Reverse a String in JavaScript

  1. Reverse a String Using Built-In Functions in JavaScript
  2. Reverse a String Using Recursion in JavaScript

There are various ways in which you can reverse a string in JavaScript in place without using any additional space. The advantage of this is that you can write a program with O(1) complexity space complexity. It means that you don’t need any extra space in memory for storing the data. You only use the same space provided to us i.e, the size of the input, and reverse the given string within that space.

Below are some of the ways with which you can reverse a string in JavaScript.

Reverse a String Using Built-In Functions in JavaScript

Let’s see how to reverse a string in place with the help of built-in functions available in JavaScript. There are 3 functions using which you can achieve this and those functions - split(), reverse() and join().

Below is what each of the three functions will do.

  1. split() will separate each character of a string and convert it into an array.
  2. reverse() will take that array and reverse the elements inside it.
  3. join() will join the characters that have been reversed by the reverse() function.
function reverse(s){
    return s.split("").reverse().join("");
}

var sss = reverse("adam")
console.log(sss)

Output:

mada

To reverse a string, you first have to apply the split() function on the input string. This function converts the string into an object which contains all the characters of that string. After that, you can use the built-in JavaScript function reverse() to reverse a string. This function doesn’t work directly with the strings, so you must first convert the string into an object using the split() function.

Now you have an object inside which all the characters are in reversed order. To convert this object back to a string, you can use the join() function. This function will take each character from the string and will join it to form a string.

Reverse a String Using Recursion in JavaScript

Another way of reversing a string is to use recursion. Here, you have created a function named reverse(), which takes str as an argument. While writing a recursive function, you first have to make sure that you add a base condition. A base condition allows us to terminate a recursive program during the execution. If there is no basic condition in the program, it will run infinitely, which we don’t want. That’s the reason why you need to check if the string which a user is passing to this function is empty or not. If it is empty, then you will terminate the program; otherwise, you will perform recursive calls.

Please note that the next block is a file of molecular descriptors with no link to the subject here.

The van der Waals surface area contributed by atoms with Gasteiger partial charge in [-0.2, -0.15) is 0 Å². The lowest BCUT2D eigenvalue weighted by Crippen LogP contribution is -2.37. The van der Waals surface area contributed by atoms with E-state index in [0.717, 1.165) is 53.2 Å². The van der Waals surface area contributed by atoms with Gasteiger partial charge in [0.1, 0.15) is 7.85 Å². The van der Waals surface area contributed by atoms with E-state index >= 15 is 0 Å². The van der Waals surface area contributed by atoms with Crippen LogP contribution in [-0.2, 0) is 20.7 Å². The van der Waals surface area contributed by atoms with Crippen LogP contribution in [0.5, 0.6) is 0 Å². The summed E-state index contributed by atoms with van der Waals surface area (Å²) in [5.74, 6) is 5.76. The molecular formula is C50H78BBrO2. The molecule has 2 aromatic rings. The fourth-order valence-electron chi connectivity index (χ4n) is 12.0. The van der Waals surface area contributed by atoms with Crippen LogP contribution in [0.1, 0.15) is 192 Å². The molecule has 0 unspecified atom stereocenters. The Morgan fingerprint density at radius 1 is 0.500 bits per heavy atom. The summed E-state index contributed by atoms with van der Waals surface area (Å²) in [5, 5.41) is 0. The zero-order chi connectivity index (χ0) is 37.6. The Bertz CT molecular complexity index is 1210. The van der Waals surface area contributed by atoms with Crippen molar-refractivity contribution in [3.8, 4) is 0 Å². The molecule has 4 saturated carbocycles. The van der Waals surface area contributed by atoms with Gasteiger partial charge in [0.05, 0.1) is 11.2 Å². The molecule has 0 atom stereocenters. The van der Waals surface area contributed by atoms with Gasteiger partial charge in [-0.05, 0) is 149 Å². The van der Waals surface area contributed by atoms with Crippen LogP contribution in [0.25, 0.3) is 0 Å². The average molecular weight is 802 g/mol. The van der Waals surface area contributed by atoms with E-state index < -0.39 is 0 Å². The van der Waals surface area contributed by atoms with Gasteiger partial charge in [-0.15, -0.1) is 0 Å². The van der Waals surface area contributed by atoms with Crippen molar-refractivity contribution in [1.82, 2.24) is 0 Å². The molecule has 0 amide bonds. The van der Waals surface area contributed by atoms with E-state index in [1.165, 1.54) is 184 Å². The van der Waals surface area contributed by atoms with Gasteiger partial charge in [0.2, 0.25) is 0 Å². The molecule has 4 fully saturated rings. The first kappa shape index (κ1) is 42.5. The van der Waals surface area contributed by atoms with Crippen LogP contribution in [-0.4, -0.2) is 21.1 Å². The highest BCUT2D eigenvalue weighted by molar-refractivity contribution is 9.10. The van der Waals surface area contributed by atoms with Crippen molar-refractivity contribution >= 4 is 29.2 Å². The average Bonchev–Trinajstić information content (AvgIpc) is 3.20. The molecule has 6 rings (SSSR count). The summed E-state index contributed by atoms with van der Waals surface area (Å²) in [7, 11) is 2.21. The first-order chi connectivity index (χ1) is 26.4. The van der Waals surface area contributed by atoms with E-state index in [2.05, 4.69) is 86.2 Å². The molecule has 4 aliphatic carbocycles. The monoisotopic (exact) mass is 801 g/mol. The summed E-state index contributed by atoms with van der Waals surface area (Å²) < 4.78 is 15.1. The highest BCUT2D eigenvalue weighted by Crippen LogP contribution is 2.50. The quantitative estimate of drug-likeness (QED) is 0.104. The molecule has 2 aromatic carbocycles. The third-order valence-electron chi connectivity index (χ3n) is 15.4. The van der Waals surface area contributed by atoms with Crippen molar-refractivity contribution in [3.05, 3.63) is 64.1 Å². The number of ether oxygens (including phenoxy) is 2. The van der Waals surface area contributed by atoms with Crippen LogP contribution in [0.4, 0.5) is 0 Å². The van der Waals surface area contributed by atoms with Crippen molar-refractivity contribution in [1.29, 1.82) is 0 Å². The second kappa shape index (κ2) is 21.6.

function reverse (str) {
    if (str === "") {
        return "";
    } else {
        return reverse(str.substr(1)) + str.charAt(0);
    }
}

let reverseStringIs = reverse("adam")
console.log(reverseStringIs)

Output

mada

In the else part, we only have one line of code. You can further think that you have divided this line of code into 2 parts (this is just for assumption so that you can understand the code). The first part is the reverse(str.subset(1)) and the second part is str.charAt(0).

The first part takes the entire adam and takes its subset starting from index no. 1 i.e dam because d is at the first position. And the second part takes the entire string i.e adam, and gets the character at index 0 i.e a.

We perform a recursion call and then pass this substring to the reverse() function i.e dam and not adam, since you have already created a substring from the original string. Now when you run the else part, you will have dam as the input string. You will create a substring of this string using the substr() function starting from index 1. And the substring will be am, and the str.charAt(0) will give us the character at index 0 and i.e d.

This process continues till the entire string becomes empty. At this point, this is how our stack will look like.

recursion stack

This is the sequence in which the characters will be returned from the stack - m, a, d, a. As soon as the string becomes empty, the program will start popping the elements one by one from the stack, and you will get the final string in reverse order, madam, as an output.

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